From:
Texas, USA
Post  Posted 7 Sep 2019 8:56 am    
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Thanks for the input, everyone. Roman, that product is exactly the kind of thing I was hoping existed. I may have to order one to try out, though I think I have solved the issue another way.

In looking through old posts about the Dual Pro, I found this thread in which the discussion gets to the fact that there were two ways the dual pros were wired up. It seems everyone considers the 'alternate hookup' (as listed here) to be superior. I moved the one wire to change mine to the alternate hookup and it is a great improvement. The guitar is still bright, but the tone knob is so much more useful now. I can do the boo-wah sound and still land the tone knob in pleasant territory. And as an added bonus, I can turn down the vol pot without things getting muddy. This alternate hookup should be standard!
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Jerry Overstreet


From:
Louisville Ky
Post  Posted 7 Sep 2019 11:00 am    
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That's great Will! Your detective work paid dividends and you don't have to deal with another wart on your guitar leg etc.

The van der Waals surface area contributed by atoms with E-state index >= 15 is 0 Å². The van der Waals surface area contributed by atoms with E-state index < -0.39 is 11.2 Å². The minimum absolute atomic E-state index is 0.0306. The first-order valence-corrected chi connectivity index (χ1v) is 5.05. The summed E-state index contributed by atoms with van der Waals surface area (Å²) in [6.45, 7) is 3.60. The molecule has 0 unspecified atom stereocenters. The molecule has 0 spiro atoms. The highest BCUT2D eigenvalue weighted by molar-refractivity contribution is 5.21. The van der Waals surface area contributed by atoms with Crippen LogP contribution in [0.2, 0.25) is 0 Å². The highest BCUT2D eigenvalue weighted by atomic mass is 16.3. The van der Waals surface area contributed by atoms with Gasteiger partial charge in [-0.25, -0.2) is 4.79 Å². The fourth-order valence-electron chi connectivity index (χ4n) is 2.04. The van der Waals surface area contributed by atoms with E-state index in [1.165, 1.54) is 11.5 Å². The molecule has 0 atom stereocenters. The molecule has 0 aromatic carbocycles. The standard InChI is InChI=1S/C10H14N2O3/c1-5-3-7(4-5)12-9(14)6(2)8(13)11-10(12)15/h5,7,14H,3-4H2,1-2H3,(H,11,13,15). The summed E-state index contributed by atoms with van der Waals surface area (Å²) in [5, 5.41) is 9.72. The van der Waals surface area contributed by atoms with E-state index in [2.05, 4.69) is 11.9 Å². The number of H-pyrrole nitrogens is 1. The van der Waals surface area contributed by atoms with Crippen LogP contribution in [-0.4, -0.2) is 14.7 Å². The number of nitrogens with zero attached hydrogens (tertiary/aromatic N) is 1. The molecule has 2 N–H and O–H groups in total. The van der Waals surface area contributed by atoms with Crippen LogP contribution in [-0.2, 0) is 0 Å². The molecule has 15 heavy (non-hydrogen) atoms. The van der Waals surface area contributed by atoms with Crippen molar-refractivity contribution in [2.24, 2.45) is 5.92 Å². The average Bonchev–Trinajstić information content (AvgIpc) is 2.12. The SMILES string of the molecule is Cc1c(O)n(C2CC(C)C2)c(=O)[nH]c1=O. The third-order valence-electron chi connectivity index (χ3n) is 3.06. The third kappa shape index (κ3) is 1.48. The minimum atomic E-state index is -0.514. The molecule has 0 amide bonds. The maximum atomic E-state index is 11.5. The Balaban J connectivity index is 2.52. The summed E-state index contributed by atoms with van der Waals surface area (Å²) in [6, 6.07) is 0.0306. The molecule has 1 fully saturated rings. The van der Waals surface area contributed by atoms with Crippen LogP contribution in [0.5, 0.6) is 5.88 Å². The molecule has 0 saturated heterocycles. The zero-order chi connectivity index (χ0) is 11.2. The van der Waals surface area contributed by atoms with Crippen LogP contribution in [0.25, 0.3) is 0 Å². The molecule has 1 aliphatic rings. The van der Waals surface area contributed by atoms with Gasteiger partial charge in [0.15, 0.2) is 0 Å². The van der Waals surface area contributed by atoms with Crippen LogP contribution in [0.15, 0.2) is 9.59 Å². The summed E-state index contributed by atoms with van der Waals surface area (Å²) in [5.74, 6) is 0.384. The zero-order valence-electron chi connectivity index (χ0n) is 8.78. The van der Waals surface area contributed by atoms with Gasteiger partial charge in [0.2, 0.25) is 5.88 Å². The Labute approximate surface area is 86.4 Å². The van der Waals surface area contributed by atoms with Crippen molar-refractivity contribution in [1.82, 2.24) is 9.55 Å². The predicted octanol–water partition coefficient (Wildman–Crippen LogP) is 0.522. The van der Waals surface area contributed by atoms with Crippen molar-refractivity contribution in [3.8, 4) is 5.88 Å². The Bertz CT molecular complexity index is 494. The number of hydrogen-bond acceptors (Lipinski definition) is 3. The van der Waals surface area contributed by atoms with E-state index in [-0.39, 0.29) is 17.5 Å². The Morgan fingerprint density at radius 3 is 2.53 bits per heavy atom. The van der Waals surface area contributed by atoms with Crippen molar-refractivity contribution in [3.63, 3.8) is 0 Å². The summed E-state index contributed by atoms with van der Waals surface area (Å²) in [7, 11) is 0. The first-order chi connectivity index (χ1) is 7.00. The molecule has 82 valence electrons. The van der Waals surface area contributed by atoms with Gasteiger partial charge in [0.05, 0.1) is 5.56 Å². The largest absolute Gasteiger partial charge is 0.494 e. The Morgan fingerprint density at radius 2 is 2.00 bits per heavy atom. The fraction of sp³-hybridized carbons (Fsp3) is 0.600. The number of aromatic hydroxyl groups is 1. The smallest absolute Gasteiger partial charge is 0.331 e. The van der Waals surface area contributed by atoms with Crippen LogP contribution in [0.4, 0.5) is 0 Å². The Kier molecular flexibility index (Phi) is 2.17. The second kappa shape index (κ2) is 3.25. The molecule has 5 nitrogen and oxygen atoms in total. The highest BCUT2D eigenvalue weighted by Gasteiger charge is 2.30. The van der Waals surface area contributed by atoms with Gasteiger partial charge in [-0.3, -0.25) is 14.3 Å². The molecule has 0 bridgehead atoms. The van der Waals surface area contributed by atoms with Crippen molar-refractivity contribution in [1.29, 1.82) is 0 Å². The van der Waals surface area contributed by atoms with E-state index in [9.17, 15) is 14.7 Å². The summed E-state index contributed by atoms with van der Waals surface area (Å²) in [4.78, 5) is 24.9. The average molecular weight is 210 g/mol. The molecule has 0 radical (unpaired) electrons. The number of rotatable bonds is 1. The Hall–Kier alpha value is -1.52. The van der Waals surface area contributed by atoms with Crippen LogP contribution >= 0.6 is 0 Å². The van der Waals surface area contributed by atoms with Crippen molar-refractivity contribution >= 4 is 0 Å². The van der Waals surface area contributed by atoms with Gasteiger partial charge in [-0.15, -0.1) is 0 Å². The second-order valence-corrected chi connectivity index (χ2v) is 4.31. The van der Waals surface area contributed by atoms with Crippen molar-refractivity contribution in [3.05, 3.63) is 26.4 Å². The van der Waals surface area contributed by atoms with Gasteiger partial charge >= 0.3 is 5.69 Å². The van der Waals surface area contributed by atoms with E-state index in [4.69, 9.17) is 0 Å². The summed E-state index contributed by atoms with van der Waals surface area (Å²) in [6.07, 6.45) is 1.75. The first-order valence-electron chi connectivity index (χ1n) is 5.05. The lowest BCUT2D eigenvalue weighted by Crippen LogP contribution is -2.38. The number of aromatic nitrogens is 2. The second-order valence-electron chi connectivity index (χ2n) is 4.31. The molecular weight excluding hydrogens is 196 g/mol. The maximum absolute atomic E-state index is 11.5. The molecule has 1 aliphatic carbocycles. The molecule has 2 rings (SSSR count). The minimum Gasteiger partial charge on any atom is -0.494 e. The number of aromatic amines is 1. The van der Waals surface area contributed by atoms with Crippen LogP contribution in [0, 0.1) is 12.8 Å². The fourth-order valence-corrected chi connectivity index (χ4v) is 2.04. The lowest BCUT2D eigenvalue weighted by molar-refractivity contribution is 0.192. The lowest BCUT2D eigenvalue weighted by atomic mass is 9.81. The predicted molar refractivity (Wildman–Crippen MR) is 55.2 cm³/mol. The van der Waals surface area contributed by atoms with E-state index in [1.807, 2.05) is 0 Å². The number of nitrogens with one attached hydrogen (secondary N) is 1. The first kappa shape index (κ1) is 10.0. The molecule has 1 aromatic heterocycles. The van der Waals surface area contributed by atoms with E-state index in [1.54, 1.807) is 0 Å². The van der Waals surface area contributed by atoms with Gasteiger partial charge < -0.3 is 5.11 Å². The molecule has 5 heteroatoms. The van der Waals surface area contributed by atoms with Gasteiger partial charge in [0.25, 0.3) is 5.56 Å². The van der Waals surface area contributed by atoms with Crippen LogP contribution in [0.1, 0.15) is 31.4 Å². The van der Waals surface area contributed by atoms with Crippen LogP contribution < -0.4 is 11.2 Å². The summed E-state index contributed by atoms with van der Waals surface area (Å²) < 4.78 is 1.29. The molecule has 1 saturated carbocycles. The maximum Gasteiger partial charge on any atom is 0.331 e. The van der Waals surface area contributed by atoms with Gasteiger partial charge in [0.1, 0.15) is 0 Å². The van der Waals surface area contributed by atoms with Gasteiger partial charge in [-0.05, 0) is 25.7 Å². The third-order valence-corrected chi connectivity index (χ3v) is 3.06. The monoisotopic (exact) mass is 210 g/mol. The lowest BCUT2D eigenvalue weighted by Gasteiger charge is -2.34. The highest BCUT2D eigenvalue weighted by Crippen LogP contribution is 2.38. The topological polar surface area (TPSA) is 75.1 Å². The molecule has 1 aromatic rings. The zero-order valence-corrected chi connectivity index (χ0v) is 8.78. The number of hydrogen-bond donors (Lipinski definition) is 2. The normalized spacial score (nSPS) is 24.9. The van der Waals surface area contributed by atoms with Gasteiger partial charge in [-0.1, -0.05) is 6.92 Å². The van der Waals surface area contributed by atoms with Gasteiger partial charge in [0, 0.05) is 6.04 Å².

I expect others will be following your link for this information for their guitars.
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Cartwright Thompson


Post  Posted 8 Sep 2019 9:21 am    
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You might like a Fender Volume/Tone pedal. Find an old one, the reissues aren’t very good.
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Larry Behm


From:
Mt Angel, Or 97362
Post  Posted 8 Sep 2019 9:27 am    
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Do you have an amp designed for steel in addition to the deluxe designed for guitar?

Any graphic EQ pedal should do the job.
_________________
'70 D10 Black fatback PP, Telonics 409 pickups, ‘67 Emmons SD10, Hilton volume pedal, BJS, Nashville 400 with 1501DT BW speaker, Boss GE-7 for Dobro effect, Zoom MS50G effects unit, Sarno Black Box.